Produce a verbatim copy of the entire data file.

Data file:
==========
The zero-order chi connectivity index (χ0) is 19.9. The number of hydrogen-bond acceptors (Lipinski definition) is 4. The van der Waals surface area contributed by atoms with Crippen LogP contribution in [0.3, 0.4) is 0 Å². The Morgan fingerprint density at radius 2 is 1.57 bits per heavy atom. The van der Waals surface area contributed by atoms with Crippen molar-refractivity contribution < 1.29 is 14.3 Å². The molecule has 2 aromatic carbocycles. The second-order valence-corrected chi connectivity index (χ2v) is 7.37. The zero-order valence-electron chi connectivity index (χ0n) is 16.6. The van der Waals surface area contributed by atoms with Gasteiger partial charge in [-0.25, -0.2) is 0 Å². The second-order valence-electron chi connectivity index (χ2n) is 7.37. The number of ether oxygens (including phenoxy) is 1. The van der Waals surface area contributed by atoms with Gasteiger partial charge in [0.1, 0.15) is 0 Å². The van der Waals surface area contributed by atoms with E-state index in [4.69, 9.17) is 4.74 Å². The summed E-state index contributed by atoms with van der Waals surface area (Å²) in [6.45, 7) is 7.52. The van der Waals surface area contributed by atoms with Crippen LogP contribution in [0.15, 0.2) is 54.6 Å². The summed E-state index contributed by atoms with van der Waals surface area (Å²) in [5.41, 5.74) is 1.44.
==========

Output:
The zero-order chi connectivity index (χ0) is 19.9. The number of hydrogen-bond acceptors (Lipinski definition) is 4. The van der Waals surface area contributed by atoms with Crippen LogP contribution in [0.3, 0.4) is 0 Å². The Morgan fingerprint density at radius 2 is 1.57 bits per heavy atom. The van der Waals surface area contributed by atoms with Crippen molar-refractivity contribution < 1.29 is 14.3 Å². The molecule has 2 aromatic carbocycles. The second-order valence-corrected chi connectivity index (χ2v) is 7.37. The zero-order valence-electron chi connectivity index (χ0n) is 16.6. The van der Waals surface area contributed by atoms with Gasteiger partial charge in [-0.25, -0.2) is 0 Å². The second-order valence-electron chi connectivity index (χ2n) is 7.37. The number of ether oxygens (including phenoxy) is 1. The van der Waals surface area contributed by atoms with Gasteiger partial charge in [0.1, 0.15) is 0 Å². The van der Waals surface area contributed by atoms with E-state index in [4.69, 9.17) is 4.74 Å². The summed E-state index contributed by atoms with van der Waals surface area (Å²) in [6.45, 7) is 7.52. The van der Waals surface area contributed by atoms with Crippen LogP contribution in [0.15, 0.2) is 54.6 Å². The summed E-state index contributed by atoms with van der Waals surface area (Å²) in [5.41, 5.74) is 1.44.